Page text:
5. Label/Manual/Record Retention. Label the product and provide the required customer information, and keep all the records mandated by law.
  6. Manufacture/Import/Market. Finally you get to sell stuff!
  7. Modifications to Approved Products. Changes to your product design may require additional approval, which is covered by a separate process.

So there you have it. Designing a product you'd like to sell is just the beginning.


Building doesn't require a license (though if you're planning to do it commercially, as seems to be the case, you may need to meet government safety standards, especially for the high voltages required on the finals). Actually transmitting would require a license of some sort -- not an amateur license, because you're almost certainly talking about building hardware that won't work in the amateur bands and will exceed the legal power limits (1.5 kW for most bands) for amateurs.

A dummy load and sufficient shielding might ensure you don't radiate enough power to need a license, but that's a hard thing to test without actually applying the power. Otherwise, you're asking someone (albeit a skilled and trained someone) to test a previously untested high power, high voltage device for you. This will not be cheap. It may not even be possible. Companies that build transmitters for broadcasters typically have their own testing facilities and engineers; for that reason, you may not find anyone with the qualifications and equipment to can/will do the testing you want.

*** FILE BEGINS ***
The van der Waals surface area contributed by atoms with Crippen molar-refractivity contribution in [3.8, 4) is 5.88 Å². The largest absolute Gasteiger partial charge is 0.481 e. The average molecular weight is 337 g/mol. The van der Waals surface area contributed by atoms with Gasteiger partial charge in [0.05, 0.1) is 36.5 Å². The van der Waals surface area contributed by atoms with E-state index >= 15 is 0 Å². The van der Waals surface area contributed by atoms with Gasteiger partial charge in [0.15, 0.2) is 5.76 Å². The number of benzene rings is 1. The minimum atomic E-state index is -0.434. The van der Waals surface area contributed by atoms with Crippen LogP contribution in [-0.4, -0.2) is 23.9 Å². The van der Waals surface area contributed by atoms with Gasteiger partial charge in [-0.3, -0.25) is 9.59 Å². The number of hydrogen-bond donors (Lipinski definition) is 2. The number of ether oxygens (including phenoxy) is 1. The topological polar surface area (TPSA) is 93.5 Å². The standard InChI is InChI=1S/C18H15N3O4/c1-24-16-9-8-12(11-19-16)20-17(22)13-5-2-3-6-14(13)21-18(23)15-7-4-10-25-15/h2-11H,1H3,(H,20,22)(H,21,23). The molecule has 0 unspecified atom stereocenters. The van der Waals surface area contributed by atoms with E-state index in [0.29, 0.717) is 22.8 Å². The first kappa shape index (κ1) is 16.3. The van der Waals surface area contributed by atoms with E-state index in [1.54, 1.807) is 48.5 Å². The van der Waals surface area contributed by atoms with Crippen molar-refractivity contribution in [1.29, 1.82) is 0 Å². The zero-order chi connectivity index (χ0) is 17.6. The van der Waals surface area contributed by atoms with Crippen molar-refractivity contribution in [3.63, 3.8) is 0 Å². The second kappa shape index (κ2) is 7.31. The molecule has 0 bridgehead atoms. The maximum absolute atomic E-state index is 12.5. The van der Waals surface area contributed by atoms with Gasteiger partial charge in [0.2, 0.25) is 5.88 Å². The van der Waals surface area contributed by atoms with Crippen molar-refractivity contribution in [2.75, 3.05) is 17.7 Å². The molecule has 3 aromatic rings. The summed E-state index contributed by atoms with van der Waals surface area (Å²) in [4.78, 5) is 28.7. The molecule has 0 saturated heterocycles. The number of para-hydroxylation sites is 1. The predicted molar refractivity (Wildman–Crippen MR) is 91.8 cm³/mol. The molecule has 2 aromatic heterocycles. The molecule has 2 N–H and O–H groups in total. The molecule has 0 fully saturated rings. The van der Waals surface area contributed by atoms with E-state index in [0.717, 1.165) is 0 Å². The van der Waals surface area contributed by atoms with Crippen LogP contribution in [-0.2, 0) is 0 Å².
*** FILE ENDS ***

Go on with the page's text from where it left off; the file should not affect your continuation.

• $\begingroup$ Yes, a dummy load that can soak tens of kilowatts is likely to be a major project in itself... $\endgroup$
    – Zeiss Ikon
    Commented Apr 17, 2019 at 19:12
  • $\begingroup$ No, I would be producing lower power transmitters like 1kW and lower. My focus would be on high quality exciters. $\endgroup$
    – Synaps3
    Commented Apr 17, 2019 at 19:18